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Poster: Visualizing Sound as Functional N-Grams in Homeric Greek Poetry

Forstall, Christopher, State University of New York at Buffalo,

Scheirer, Walter J., University of Colorado at Colorado Springs,

The question of the stylistic integrity of Homer's corpus is a venerable one. For centuries, diverse models, subjective as well as quantitative, have claimed to explain the composition of the Iliad and Odyssey: some scholars have seen the poems as the work of a single, literate genius (West, 2001, 3); others as a collective multitext, the superposition of generations of continually-changing performances handed down from one illiterate bard to the next (Nagy, 1996, 107ff.). Often much of the support for these claims is the perceived homo- or heterogeneity of the text. What is at stake in these examinations is larger than a nineteenth-century romantic notion of the artist and his genius; recent studies have used the structure of the ancient Greek epics to examine how cognition structures spoken poetry, and how the sounds of poetry in turn give structure to our thought (Peabody, 1975, 168ff.). A connection between low-level phonetic patterns and larger-scale poetics is not unique to oral composition, but has been shown to be equally active in literate authors as well (Brierley and Atwell, 2010).

The work in progress presented here attempts to examine internal heterogeneity in Homer's language using the tools of computer-based authorship analysis. As stylometric tools become finer-grained, scholars such as Hoover (2007) and Andreev (2010) have turned their gaze from the characterization of an author or corpus as a whole to considerations of an author's stylistic evolution over time, and the differences between and even within individual works. Previously, the authors of this poster have used character- and word-level functional n-grams to compare Homer's two epic poems to one another and to later written text (Forstall and Scheirer, 2010a). We have also adapted the functional n-gram to metrical data (Forstall, Jacobson and Scheirer, 2010). In the present research, we attempt to characterize the internal sound structure of Homer's epics using functional n-grams at the word, character and metrical levels.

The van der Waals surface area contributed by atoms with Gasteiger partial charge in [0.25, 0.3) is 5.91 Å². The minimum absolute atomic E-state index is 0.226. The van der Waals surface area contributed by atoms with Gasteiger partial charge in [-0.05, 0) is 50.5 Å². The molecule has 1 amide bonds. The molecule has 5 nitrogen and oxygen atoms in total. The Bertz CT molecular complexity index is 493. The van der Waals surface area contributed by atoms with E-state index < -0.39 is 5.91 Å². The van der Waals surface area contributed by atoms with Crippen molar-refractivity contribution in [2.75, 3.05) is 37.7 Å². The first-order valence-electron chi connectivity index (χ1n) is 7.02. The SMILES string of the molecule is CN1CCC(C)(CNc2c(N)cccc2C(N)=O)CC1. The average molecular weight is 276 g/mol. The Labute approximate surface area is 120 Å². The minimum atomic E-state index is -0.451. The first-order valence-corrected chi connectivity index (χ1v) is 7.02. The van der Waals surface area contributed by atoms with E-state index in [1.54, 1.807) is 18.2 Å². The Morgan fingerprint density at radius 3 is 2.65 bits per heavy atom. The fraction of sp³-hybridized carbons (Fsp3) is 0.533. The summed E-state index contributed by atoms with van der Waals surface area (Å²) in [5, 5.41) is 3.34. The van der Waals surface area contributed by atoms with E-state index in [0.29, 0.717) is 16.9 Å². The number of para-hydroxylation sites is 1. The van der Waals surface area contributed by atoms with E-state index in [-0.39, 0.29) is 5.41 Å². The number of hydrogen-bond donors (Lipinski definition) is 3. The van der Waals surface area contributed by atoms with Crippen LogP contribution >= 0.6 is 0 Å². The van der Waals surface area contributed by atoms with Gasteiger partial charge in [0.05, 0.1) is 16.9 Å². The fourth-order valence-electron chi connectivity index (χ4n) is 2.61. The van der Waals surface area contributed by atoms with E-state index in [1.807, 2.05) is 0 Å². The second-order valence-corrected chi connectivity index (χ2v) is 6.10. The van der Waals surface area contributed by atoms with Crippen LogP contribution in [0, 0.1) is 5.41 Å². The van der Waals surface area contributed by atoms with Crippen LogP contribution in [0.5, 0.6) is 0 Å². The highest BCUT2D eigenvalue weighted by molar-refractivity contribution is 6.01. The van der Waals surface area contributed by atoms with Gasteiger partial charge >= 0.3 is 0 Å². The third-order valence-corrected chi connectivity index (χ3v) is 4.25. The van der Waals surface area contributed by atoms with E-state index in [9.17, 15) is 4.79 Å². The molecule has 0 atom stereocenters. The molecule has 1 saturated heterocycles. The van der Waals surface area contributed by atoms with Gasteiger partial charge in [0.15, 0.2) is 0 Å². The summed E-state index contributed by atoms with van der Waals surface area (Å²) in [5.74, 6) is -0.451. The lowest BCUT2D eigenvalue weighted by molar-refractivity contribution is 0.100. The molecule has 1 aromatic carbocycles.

We ask,

  • How homogeneous is the author signal within a large work?
  • Do the areas frequently identified as later additions stand out?
  • Can internal patterns help us understand a poem's composition?
  • While statistical studies of Homer have been made before, it is often difficult for the critic to move comfortably between the numbers and the subjective experience of interpreting poetry. David W. Packard, in pioneering computational work on sound patterns in Homer, cautioned that "we cannot expect to identify expressive passages merely by counting letters" (Packard, 1974). More recently, Marjorie Perloff, noting that the significance of sound is all too often overlooked in poetry criticism, has laid part of the blame on "'scientific' prosodic analysis," which

    has relied on an empiricist model that allows for little generalization about poetic modes and values: the more thorough the description of a given poem's rhythmic metrical units, its repetition of vowels and consonants, its pitch contours, the less we may be able to discern the larger contours of a given poet's particular practice, much less a period style or cultural construct.

    (Perloff and Dworkin, 2009, 2)

    In this poster we focus on visualizing the data in ways that bridge the gap between empirical data and the subjective experience of interpreting poetry. We take our inspiration from work such as that of Plamondon (2009) and the online Poetess Archive, which has shown that innovation in how we visualize data is vital to connecting computing with humanities scholarship. In particular, Plamondon used color to represent multi-parameter sound data over individual poems, allowing a subjective appreciation of the poem's structure based on objective values at a glance.